State Senate Votes To Ban Single-Use Plastic Bags

San Francisco To Ban Non-Recyclable Plastic Bags

(Getty Images)

By Chris Lisinski, State House News Service

BOSTON (State House News Service) — The Massachusetts Senate approved a statewide ban on retail businesses offering single-use plastic bags, but the bill advanced Wednesday night with more dissent than usual from the Democratic ranks due to the way the bill surfaced.

Retail businesses would be prohibited from offering customers thin, disposable plastic bags at the point of sale in most cases, and unlike versions of the bill the Senate backed in previous sessions, they would also need to charge a minimum of 10 cents for any paper or reusable bags offered to customers.

The Senate voted 36-4 to approve the bill, which has failed to gain traction over the years in the House.

"Every day, millions of Massachusetts residents are using plastic bags as part of their daily routine," said Sen. Jamie Eldridge, the lead sponsor of the ban. "Whether we're buying groceries, stopping by the pharmacy or going to the hardware store, too often, we're bringing these consumer goods home in plastic bags. Despite our best intentions, well over 90 percent of these plastic bags are being thrown away never to be used again."

Boston Plastic Bag Ban Begins Today - Thumbnail Image

Boston Plastic Bag Ban Begins Today

The Senate shot down an amendment from Environment Committee Chair Sen. Anne Gobi that would have replaced the text of the legislation (S 2410) with language mirroring a version of the bill the committee advanced that did not include the mandatory 10-cent fee.

That committee-endorsed bill (H 3945) is pending before the House Ways and Means Committee.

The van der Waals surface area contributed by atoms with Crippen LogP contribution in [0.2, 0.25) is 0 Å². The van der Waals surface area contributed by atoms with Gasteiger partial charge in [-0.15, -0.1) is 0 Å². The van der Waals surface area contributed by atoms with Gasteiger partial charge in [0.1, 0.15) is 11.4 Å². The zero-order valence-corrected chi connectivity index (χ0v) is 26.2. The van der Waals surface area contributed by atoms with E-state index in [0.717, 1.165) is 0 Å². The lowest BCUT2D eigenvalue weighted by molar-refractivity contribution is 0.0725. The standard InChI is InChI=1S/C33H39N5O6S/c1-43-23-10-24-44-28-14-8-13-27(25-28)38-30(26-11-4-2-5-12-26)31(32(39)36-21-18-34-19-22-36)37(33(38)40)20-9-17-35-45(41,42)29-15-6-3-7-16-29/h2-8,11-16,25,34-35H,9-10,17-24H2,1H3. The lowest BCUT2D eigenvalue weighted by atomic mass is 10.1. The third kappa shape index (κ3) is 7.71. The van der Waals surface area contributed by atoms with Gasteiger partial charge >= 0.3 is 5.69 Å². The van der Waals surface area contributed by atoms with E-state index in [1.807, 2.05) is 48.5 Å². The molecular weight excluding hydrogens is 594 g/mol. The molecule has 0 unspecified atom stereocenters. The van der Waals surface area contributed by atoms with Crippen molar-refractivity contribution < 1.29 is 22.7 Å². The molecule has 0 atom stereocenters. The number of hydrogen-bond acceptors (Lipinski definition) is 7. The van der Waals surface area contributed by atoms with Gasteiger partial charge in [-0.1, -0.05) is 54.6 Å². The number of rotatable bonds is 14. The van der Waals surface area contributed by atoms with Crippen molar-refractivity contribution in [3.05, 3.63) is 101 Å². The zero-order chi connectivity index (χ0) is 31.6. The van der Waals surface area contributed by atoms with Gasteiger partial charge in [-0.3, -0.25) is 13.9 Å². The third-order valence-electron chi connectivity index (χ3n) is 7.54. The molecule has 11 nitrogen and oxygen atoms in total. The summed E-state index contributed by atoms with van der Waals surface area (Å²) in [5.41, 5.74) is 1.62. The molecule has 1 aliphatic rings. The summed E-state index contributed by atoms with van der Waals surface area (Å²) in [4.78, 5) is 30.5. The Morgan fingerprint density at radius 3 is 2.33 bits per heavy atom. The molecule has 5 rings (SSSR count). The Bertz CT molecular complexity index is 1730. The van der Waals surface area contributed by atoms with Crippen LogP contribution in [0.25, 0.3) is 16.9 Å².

Senate President Karen Spilka abruptly announced plans to advance the new bill at the start of the week. In a Monday press release, she said she was inspired to act after viewing a display at the Vancouver Aquarium over the summer about the impacts of plastic on marine life.

The Ways and Means Committee then generated the legislation by reporting it off an unrelated land-use bill (S 459) to the ire of the House's Environment Committee chair. Gobi echoed similar criticisms during Wednesday's debate.

"I also share frustrations when bills don't come out of a committee right away or sit in one chamber or the other, but there is a process, and those processes should not be circumvented," Gobi said.

Sen. Marc Pacheco, who supported the underlying legislation, said he believes the Senate "can have a problem in actually getting the bill done" because it went around the Environment Committee.

Gobi's amendment was rejected 26-13, a narrower margin than most votes in a chamber where Democrats hold 34 seats. She ultimately voted against the bill itself as well, while Republican Sens. Bruce Tarr and Patrick O'Connor backed the ban.

Environmental advocacy groups previously criticized lawmakers for advancing a ban without a fee, arguing that a charge on consumers was necessary to ensure the ban is effective. Under the bill, 5 cents out of every bag purchase will be returned to communities to go toward recycling and other local efforts.

Qualifying small businesses would be exempt from charging the fee until 2024 under a Tarr amendment the Senate adopted.

Senate Ways and Means Committee Chair Michael Rodrigues said during Wednesday's session that the new bill had consensus support from environmental groups and from several business interests, including the Massachusetts Food Association, which represents grocery stores and supermarkets.

"There were lots of negotiations with groups on all sides of this plastic bag ban, from the retailers to the food association to all of the environmental agencies," he said. "The arrangement that is made with this 10-cent fee is the result of these negotiations."

The National Federation of Independent Business Massachusetts slammed the Senate's approval, tweeting just after the vote that the fee is "one more policy making MA less affordable own & operate a #smallbiz."

The Senate's vote came after 10 p.m. Wednesday in the final formal session of the year, where lawmakers also wrapped up several high-profile bills including a major education funding overhaul.

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